Flower film, paint marker 2020

Humanity has been producing silk for over 5,000 years. Although this is not entirely true. The larvae of silkworms constantly eat mulberry leaves. The Bombyx mori caterpillar eats almost continuously and gradually increases in weight and size by 10,000 times: up to about 6-7 cm by the time of pupation. Then the silkworm creates a cocoon to calmly survive the pupal stage in it, freeze and wait until the end of the process of global physical transformation. Threads give protection to the pupa. Because if you are small, immobile, and nutritious - you will definitely be eaten. The cocoon builds of a strong thread with a thickness of 10-30 microns, triangular in cross-section. Like a prism, the thread refracts light and gives silk fabrics a shine. One caterpillar produces up to 3000 meters of thread, with a body length of 6-7 cm. The pupa is going to spend from 2 to 2,5 weeks in the cocoon and going to born as an adult dirty-white furry butterfly. But for 5000 years most of the plans haven't been destining to come true. Instead of a new, better life with wings, most of the silkworm specimens will die. For humans, it is absolutely unprofitable that they destroy their cocoons and come out. Therefore, ten days after creation, the cocoons throw into boiling water, so the pupa dies, and the thread begins to unravel. There are methods in which silkworms stay alive. However, in this case, only 1/6 of the thread volume that could be picked using the traditional method can be obtained from the cocoon. The technological process increases by 10 days, and the cost of a kilogram of silk becomes more expensive.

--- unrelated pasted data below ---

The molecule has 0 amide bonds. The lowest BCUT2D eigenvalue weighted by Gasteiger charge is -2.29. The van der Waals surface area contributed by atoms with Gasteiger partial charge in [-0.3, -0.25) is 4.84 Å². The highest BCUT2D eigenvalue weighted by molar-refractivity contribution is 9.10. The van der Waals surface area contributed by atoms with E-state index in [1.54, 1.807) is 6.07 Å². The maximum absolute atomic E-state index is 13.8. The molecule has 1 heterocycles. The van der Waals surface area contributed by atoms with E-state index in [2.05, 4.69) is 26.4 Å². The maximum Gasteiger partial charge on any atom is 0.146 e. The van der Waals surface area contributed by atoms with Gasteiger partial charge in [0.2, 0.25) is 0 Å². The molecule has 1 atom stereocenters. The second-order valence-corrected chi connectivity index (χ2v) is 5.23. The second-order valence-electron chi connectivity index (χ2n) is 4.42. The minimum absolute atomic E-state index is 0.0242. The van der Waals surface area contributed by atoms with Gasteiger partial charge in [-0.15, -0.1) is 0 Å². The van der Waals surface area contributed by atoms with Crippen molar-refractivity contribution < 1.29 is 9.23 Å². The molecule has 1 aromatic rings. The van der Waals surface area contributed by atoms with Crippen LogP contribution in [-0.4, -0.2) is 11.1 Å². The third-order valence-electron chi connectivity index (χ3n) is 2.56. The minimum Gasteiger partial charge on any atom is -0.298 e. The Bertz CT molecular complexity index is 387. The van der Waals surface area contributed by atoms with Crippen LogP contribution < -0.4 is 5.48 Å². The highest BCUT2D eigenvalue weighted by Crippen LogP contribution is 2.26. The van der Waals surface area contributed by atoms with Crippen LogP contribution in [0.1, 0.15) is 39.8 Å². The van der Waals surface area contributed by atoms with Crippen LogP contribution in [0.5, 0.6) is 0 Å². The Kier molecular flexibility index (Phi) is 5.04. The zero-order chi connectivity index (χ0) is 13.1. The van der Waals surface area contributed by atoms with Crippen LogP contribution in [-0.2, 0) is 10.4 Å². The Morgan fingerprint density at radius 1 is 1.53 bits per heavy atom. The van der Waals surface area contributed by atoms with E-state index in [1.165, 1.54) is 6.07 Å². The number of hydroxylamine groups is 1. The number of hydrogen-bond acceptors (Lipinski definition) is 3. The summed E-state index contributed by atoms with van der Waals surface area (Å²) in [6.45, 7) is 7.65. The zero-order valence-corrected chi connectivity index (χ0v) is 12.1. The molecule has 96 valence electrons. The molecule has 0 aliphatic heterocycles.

Bombyx mori or silkworm is one of the earliest species bred by humans for their own use. Modified domesticated specimens have forgotten how to fly, so the males can't find a female for mating on their own. They are not afraid of predators so they have lost their protective coloring. But they are larger than wild relatives, grow faster, produce about ten times more thread, lay more eggs, better tolerate crowding, and therefore are more suitable for commercial use.
For thousands of years, the life cycle of these creatures has been obeying the will of humans. The goals are to produce a visually appealing fabric. Their body was deformed for the sake of this process. They are forced to produce more and live faster. But they desperately want to control the devices, other butterflies, time, and their own lives. Unable to fly, they control human-made drones. They seize the remote controls and nominate themselves for rulers. Occupy the pillows to living calmly for a while.

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